A few interesting articles from the December 18, 2010 Economist magazine…
“Is it worth doing a PhD” notes that in Britain a man with a PhD earns 26 percent more than a man “who could have gone to university but chose not to” (i.e., a high school grad). In theory that extra 26 percent might make up for the 10+ years of lost wages during bachelor’s and graduate programs, but a man who gets a master’s degree earns a 23 percent premium. I.e., the difference in ultimate salary is nowhere near enough to make up for the lost wages of extra years in grad school and, in fact, in math and CS the premium does not exist. The economic damage of PhD programs is not limited to graduates, however. There are a huge number of dropouts and they tend to drop out after wasting many years in school (clinging “like limpets before eventually falling off”). As this is the Economist, the question of whether the PhD graduates might have had a lot of compensating fun during graduate school was not addressed.
In Economics Focus “Exploding misconceptions”, Barack Obama is quoted: “extremely poor societies…provide optimal breeding grounds for disease, terrorism and conflict.” The article cites studies by Alan Krueger of Princeton and Claude Berrebit of the RAND Corporation as well as surveys by the Pew Global Attitudes Project. Jihadists, including suicide bombers, turned out to have higher incomes and more education than average within their societies, e.g., in Lebanon or among the Palestinians in the West Bank and Gaza. The surveys of Muslims found that those with the most education were more likely to agree that suicide bombing against Western targets in Iraq was justified. As far as producing terrorists go, “citizens of the poorest countries were the least likely to commit a suicide attack”. (This dovetails with my November 2009 post “Who finances the Taliban and Al-Qaeda? We do.”)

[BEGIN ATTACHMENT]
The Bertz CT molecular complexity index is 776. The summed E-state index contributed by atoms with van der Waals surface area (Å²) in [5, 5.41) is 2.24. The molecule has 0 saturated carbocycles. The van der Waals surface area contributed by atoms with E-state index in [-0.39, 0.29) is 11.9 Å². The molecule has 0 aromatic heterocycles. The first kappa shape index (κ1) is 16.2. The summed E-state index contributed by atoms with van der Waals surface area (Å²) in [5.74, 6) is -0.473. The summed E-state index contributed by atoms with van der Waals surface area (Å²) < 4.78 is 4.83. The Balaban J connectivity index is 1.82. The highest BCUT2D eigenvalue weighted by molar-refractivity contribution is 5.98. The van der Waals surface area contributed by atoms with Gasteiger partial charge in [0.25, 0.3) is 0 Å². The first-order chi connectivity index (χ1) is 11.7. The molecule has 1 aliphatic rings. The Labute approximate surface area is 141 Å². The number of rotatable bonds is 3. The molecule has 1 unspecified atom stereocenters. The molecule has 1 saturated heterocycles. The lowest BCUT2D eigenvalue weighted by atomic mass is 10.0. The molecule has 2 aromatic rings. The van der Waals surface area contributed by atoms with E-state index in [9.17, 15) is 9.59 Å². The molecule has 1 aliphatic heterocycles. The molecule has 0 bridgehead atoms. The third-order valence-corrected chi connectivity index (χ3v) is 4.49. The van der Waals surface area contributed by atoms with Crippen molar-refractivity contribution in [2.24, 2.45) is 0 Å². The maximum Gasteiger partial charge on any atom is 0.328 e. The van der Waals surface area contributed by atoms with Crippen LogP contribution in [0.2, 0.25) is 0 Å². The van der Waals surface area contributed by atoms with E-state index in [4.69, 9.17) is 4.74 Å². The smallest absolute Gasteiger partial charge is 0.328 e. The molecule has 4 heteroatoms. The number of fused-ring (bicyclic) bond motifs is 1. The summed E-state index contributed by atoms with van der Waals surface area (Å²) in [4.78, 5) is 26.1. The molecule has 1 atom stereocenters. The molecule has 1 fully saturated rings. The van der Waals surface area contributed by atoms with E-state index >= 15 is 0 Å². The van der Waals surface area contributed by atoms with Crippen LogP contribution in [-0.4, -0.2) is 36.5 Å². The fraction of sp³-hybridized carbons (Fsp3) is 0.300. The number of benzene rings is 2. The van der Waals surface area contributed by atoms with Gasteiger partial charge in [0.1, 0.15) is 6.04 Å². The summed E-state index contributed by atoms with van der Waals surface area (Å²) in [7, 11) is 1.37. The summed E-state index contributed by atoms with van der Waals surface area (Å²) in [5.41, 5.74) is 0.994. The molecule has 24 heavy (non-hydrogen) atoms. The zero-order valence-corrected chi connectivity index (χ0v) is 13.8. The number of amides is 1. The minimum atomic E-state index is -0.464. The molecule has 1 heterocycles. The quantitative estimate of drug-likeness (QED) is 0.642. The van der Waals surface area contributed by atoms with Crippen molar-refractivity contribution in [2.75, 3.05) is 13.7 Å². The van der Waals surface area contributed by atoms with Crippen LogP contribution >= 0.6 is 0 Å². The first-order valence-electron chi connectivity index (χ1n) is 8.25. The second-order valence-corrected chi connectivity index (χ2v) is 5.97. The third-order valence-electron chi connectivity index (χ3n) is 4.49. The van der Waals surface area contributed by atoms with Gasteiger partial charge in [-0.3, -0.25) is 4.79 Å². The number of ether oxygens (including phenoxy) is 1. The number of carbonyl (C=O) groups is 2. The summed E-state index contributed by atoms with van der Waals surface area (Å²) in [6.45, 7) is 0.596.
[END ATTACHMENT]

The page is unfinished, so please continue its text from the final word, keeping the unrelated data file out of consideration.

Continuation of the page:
Iceland, which let its banks fail, is compared to Ireland, which took on government debt to bail out its banks. Iceland had a painful brief period of adjustment and now is doing better than Ireland. (story)
The cover story “The U-bend of life” is about how average human happiness varies with age. Old people and young people are happy. The middle aged are miserable, with a reduction in happiness that starts around age 25, dips to a nadir at 46, and begins to rise again around 60. These data were adjusted for the presence of children and other responsibilities, supposedly. Tying this back to the first article discussed in this post, better educated people are happier, but the effect disappears when adjusted for income. A plumber or electrician who earns the same as a Ph.D. will be just as happy. [I guess one could argue that plumbing skill is in fact a “better education” than an abstruse Ph.D.]